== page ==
International roadmap to guide the auto industry through disruptive times

The International Labour Organization (ILO)  hosted government, employer, and union representatives at a Technical Meeting on the Future of Work in the Automotive Industry, from February 15th to 19th. Canada’s auto industry union, Unifor, participated in the meeting. As reported in a  press release from the union confederation IndustriALL,  the virtual meetings were at times “confrontational”, but the resulting final document  is called a roadmap for the industry to guide it through its current disruptive transformation.  

The final document, which will proceed to the Governing Body of the ILO in November 2021, sketches out the challenge:

“The industry is at a turning point: technological advances, climate change, demographic shifts, new consumer preferences and mobility concepts, and a transformative era of globalization are rapidly changing the organization of production and work in the industry. The transition to a carbon neutral economy, new mobility patterns and changing consumer preferences are driving investments in new mobility solutions, electric and autonomous vehicles, cleaner production with alternative materials, and greater circularity.”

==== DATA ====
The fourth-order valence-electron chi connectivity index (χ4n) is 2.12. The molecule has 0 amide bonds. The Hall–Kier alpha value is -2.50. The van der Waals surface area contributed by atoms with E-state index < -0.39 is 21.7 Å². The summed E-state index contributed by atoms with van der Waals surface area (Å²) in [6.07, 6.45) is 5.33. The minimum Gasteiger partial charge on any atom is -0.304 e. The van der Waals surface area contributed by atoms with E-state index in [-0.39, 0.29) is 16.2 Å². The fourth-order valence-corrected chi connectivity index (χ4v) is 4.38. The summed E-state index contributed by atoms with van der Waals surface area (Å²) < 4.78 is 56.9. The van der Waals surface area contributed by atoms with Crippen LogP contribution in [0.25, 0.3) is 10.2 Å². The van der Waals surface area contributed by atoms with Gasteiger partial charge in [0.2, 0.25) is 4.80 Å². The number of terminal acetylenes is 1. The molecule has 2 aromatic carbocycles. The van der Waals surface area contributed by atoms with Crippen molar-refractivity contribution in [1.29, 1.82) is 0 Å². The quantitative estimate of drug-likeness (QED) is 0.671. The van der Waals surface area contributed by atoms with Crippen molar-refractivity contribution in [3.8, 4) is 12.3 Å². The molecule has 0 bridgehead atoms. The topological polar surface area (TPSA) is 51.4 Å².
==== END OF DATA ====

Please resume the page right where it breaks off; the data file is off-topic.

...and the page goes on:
The Conclusions of the Technical Meeting, agreed-upon by union, management and government, includes the concepts of Just Transition, decent work, gender equality and lifelong learning.  Amongst the conclusions, this recommendation for future actions:

“Governments, employers’ and workers’ organizations should: (a) support the industry navigate through its transformation, accelerated by the COVID19 crisis, and mitigate the impact on enterprises and jobs; (b) advance decent and sustainable work in the automotive industry; (c) promote the acquistion of skills, competences and qualifications and access to quality education for all workers throughout their working lives to address skills mismatches now and in the future and encourage more women to study STEM; (d) jointly engage in formulating and implementing coherent and comprehensive economic, trade, fiscal, education and sustainable industrial policies, incentives and actions, in accordance with national law and practice, to: (i) create an enabling environment for entrepreneurship, increased productivity and for sustainable enterprises of all sizes to grow and generate decent and productive work; (ii) improve working conditions and safety and health at work and extend social protection to all workers in order to promote decent work; and (iii) facilitate a just transition to a future of work that contributes to sustainable development in its economic, social and environmental dimensions.”

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